School administrators across the Twin Cities took a fresh look Tuesday at their school safety plans after the deadly shootings in Red Lake, but most said the tragedies at Columbine, Rocori and other schools in recent years already had prepared them for dealing with emergencies.
"We're close to doing the most that we can," said Charlie Kyte, executive director of the Minnesota Association of School Administrators. "You could buy 100 more security cameras and arm security guards at schools, but the reality is you can't prevent what happened in Red Lake."
Gov. Tim Pawlenty echoed that view at a news conference Tuesday, saying that society needs to do all it can to prevent such situations. "But it looks here like you had a very disturbed individual who was able to overcome a lot of precautions to do a lot of damage," he said.
St. Paul schools Superintendent Pat Harvey sent a letter to principals Tuesday afternoon summarizing the district's safety efforts and encouraging them to look for opportunities to "make our young people aware of the alienating effects of bullying and similar behaviors."
"The most effective deterrent to a catastrophic event such as we witnessed yesterday is to create an environment in which kids feel safe talking to adults," the letter said.
Students at Central High School in St. Paul are scheduled to watch a film on anger management this morning, said principal Mary Mackbee. The film was made a few years ago with Central students in collaboration with the Hazelden alcohol and drug rehabilitation center, and it will be used to spark a discussion about how to control anger.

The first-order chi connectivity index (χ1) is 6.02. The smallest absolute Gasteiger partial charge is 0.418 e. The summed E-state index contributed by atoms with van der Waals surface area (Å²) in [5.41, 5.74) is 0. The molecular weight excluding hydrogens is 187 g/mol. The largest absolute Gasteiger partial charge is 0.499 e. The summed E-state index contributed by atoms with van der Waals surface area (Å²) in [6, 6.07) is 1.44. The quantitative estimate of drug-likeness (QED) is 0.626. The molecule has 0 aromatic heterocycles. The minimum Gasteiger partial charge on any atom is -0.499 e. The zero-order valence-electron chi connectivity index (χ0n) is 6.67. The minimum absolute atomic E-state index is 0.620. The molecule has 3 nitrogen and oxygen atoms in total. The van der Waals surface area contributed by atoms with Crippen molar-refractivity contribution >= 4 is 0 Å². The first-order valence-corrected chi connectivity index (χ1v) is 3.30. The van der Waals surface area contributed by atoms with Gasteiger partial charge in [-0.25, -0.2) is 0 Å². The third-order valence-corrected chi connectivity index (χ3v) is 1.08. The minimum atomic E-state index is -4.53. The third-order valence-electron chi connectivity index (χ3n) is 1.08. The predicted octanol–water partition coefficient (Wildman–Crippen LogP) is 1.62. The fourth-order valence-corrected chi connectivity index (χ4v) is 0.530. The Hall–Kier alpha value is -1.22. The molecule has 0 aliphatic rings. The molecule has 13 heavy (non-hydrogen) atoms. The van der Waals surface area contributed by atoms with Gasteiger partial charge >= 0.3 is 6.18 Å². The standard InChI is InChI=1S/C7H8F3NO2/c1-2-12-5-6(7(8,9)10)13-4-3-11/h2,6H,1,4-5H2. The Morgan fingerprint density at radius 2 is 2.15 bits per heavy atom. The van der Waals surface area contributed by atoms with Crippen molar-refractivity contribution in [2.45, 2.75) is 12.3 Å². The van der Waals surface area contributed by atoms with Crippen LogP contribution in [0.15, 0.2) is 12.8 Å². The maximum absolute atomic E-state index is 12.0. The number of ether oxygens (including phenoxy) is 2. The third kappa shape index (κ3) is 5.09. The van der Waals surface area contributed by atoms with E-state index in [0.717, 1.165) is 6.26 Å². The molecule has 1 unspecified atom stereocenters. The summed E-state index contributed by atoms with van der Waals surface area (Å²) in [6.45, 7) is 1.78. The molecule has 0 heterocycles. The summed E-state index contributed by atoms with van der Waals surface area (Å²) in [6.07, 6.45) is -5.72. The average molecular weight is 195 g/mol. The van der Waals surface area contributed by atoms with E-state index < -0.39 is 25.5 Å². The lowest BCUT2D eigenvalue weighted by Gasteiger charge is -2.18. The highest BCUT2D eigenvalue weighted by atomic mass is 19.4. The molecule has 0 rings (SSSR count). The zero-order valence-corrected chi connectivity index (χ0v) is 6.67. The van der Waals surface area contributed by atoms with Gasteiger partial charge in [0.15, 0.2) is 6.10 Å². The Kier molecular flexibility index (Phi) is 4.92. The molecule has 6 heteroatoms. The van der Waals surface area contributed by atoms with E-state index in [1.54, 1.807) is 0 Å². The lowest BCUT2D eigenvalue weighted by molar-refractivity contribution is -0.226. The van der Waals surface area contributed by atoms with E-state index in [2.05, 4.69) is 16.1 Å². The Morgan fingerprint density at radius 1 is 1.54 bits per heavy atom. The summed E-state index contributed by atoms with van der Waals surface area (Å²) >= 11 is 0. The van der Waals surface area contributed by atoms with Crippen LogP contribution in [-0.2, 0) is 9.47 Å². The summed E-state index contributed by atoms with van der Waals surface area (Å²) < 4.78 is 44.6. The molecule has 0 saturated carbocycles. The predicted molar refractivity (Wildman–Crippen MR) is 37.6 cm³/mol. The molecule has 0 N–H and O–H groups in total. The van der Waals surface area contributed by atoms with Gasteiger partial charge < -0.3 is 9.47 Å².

At Humboldt Senior High School in St. Paul, administrators have scheduled a lockdown drill for today in response to the shootings at Red Lake Senior High, and students will get the chance to question teachers about the school's procedures.
Armed police officers are stationed at each of the seven high schools in St. Paul, and five more are shared by the eight middle and junior high schools. In addition, the district employs private, unarmed security guards who work afternoons and evenings at the schools.
St. Paul has the third-highest American Indian student population almost 800 in the state. Students were given excused absences if they wanted to attend Tuesday's Capitol memorial service for the Red Lake victims.
A similar ceremony was organized Tuesday at St. Paul's Harding High School for the American Indian students there, some of whom have cousins who witnessed the shootings in Red Lake, said principal Deb Henton.
Harding has more American Indian students than any other district high school about 60.
Schools are required to have crisis management plans, and most hold regular drills to stay sharp. Within the past month, for instance, a lock-down drill at Centennial High School in Circle Pines sent 2,200 students and 175 staff to their classrooms and offices. This fall, South Washington County staged a districtwide drill, which included a simulated shooting at Woodbury High School.
Mark Wolak, superintendent of Mahtomedi Area Schools, said the Red Lake shootings have caused him to think more about the diminishing number of guidance counselors available.
Minnesota's ratio of counselors to students was one to 806 during the 2001-02 school year about three times the recommended one-to-250 ratio and the second highest in the nation.
"It raises in my mind the importance of school districts having student support services that address the needs of students beyond academics," Wolak said, citing mental health issues and bullying problems. "As we cut programs and services in schools, these are often the services that get cut first.
"They need people to talk to," he said. "They need a caring adult who follows up when they hear a student is talking like this."